Whatever your final destination, your next airplane trip will begin in your bedroom. Last week's federal takeover of baggage screening means travelers need to relearn how to pack their bags--and plan everything from the layout of their suitcases to the sizes of the books they take.
The new procedures, carried out by the Transportation Security Administration (TSA), require that all checked bags be screened for explosives. (Before Sept. 11, fewer than 5% of bags were searched for bombs.) On the surface, most of the nation's 442 airports look largely the same as they did before the Dec. 31 deadline, and much of the bomb screening will be done as it was previously--out of the sight of passengers. The security checkpoints--where passengers walk through metal detectors and put their carry-ons into X-ray machines--won't change.
The new requirements include putting bags through the huge explosive-detection-system (EDS) machines that travelers have seen at U.S. airports for years. But for the first time on a wide scale, checked bags will also be opened and hand-searched by a TSA employee or examined with the help of an explosive-trace-detection device, which often requires opening the bag as well. In addition, the TSA is using bomb-sniffing dogs and a system called bag matching, which actually does nothing to detect explosives but merely makes sure that if a passenger misses a flight, his or her bag will be held.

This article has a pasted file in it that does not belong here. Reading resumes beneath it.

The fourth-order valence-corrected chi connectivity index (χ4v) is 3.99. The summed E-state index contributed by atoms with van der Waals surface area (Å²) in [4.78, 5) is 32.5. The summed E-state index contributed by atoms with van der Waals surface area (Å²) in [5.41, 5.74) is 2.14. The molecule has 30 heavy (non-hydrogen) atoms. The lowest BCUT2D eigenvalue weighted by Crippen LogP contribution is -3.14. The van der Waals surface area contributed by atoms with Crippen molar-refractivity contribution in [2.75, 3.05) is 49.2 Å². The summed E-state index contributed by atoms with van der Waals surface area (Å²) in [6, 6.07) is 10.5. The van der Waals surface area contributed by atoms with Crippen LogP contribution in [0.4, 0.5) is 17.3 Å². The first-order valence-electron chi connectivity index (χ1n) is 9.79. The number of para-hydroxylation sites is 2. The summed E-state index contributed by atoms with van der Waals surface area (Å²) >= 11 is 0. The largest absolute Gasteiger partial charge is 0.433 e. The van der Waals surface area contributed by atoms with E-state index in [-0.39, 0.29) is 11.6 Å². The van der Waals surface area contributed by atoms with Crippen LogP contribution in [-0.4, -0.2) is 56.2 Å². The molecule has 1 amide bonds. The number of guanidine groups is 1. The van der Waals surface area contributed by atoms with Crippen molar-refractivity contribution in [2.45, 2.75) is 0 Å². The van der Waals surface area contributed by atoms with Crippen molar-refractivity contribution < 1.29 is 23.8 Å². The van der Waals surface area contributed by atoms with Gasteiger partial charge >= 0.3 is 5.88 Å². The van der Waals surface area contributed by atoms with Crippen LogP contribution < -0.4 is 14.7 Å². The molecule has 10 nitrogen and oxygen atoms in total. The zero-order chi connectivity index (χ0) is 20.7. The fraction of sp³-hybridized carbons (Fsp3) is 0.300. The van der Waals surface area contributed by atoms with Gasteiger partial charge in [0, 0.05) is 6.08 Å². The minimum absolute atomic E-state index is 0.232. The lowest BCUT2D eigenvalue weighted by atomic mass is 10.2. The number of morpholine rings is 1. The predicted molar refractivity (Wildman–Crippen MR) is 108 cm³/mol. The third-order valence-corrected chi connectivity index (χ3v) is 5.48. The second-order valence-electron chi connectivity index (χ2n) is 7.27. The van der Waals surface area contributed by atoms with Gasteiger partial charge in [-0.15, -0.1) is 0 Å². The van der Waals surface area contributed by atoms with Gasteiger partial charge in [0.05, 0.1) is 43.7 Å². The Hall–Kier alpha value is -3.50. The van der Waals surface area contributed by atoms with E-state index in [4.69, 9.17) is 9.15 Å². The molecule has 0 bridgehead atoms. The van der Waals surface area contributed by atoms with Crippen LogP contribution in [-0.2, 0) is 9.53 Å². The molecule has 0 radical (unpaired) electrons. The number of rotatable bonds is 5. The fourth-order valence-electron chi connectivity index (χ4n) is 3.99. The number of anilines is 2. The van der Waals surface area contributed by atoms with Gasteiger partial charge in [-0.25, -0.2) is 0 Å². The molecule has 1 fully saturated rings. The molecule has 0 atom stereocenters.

The TSA does offer travelers advice on navigating the new security system. Its suggestions include not locking your bag, since the TSA will break the lock if it has to; not packing any food or beverages (chocolate in particular can mimic the characteristics of explosives in the EDS machines); putting shoes on top so that they can be removed and searched easily; spreading books out and not stacking them on top of one another (stacked books are too dense for the EDS to "see" through and might trigger an alert); and putting all sharp items in a checked bag, not a carry-on.
The advice of most travel experts boils down to two words: Ziploc bags. If you don't want a TSA employee handling your intimate apparel and your toothbrush, put them in a sealable clear plastic bag. The fastidious may want to put everything--individually--in clear plastic bags. And those who value their belongings need to make a complete list of items and their value, because the TSA does not yet have a formal policy for handling claims of damage or theft, although it does have a complaint line (866-289-9673).
The other new requirement: patience. The thousands of TSA employees, who can be identified by their white shirts and TSA emblems, are still learning how to work the system. Once airline travel begins to pick up again, the new security system will face stiffer challenges and possibly longer lines. My advice: take less stuff. A lot less.
www.TSATravelTips.us can help you navigate bag checks